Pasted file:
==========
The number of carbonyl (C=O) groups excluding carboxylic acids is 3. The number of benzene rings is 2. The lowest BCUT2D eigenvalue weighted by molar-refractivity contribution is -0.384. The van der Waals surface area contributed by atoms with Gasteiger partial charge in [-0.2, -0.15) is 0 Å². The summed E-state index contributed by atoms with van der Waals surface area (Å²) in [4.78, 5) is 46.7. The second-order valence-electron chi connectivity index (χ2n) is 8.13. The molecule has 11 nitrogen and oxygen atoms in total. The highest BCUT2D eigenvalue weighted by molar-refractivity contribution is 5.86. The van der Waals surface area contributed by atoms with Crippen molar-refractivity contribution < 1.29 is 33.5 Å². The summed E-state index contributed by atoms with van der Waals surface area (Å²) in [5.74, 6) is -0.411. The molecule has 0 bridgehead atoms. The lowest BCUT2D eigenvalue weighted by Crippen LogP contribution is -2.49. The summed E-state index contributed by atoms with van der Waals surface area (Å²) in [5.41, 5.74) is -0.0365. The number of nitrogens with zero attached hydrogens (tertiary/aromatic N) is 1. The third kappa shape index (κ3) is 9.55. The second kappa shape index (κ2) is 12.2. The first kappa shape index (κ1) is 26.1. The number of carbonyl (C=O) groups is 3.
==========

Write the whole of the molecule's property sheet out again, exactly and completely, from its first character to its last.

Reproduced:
The number of carbonyl (C=O) groups excluding carboxylic acids is 3. The number of benzene rings is 2. The lowest BCUT2D eigenvalue weighted by molar-refractivity contribution is -0.384. The van der Waals surface area contributed by atoms with Gasteiger partial charge in [-0.2, -0.15) is 0 Å². The summed E-state index contributed by atoms with van der Waals surface area (Å²) in [4.78, 5) is 46.7. The second-order valence-electron chi connectivity index (χ2n) is 8.13. The molecule has 11 nitrogen and oxygen atoms in total. The highest BCUT2D eigenvalue weighted by molar-refractivity contribution is 5.86. The van der Waals surface area contributed by atoms with Crippen molar-refractivity contribution < 1.29 is 33.5 Å². The summed E-state index contributed by atoms with van der Waals surface area (Å²) in [5.74, 6) is -0.411. The molecule has 0 bridgehead atoms. The lowest BCUT2D eigenvalue weighted by Crippen LogP contribution is -2.49. The summed E-state index contributed by atoms with van der Waals surface area (Å²) in [5.41, 5.74) is -0.0365. The number of nitrogens with zero attached hydrogens (tertiary/aromatic N) is 1. The third kappa shape index (κ3) is 9.55. The second kappa shape index (κ2) is 12.2. The first kappa shape index (κ1) is 26.1. The number of carbonyl (C=O) groups is 3.